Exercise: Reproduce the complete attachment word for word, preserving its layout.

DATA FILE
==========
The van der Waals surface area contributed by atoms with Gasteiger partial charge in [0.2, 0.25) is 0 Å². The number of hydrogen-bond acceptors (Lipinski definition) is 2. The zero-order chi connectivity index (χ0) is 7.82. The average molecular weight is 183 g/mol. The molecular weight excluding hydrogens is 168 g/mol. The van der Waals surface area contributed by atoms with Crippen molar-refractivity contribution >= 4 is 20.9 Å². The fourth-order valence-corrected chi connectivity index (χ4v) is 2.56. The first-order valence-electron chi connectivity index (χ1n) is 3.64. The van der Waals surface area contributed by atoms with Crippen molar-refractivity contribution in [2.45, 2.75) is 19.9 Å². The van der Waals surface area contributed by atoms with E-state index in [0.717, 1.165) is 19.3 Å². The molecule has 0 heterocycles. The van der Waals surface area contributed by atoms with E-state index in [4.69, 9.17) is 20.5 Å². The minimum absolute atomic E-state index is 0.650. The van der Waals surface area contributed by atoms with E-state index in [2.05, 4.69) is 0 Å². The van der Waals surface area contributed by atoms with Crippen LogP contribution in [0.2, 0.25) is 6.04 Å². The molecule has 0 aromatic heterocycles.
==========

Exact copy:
The van der Waals surface area contributed by atoms with Gasteiger partial charge in [0.2, 0.25) is 0 Å². The number of hydrogen-bond acceptors (Lipinski definition) is 2. The zero-order chi connectivity index (χ0) is 7.82. The average molecular weight is 183 g/mol. The molecular weight excluding hydrogens is 168 g/mol. The van der Waals surface area contributed by atoms with Crippen molar-refractivity contribution >= 4 is 20.9 Å². The fourth-order valence-corrected chi connectivity index (χ4v) is 2.56. The first-order valence-electron chi connectivity index (χ1n) is 3.64. The van der Waals surface area contributed by atoms with Crippen molar-refractivity contribution in [2.45, 2.75) is 19.9 Å². The van der Waals surface area contributed by atoms with E-state index in [0.717, 1.165) is 19.3 Å². The molecule has 0 heterocycles. The van der Waals surface area contributed by atoms with E-state index in [4.69, 9.17) is 20.5 Å². The minimum absolute atomic E-state index is 0.650. The van der Waals surface area contributed by atoms with E-state index in [2.05, 4.69) is 0 Å². The van der Waals surface area contributed by atoms with Crippen LogP contribution in [0.2, 0.25) is 6.04 Å². The molecule has 0 aromatic heterocycles.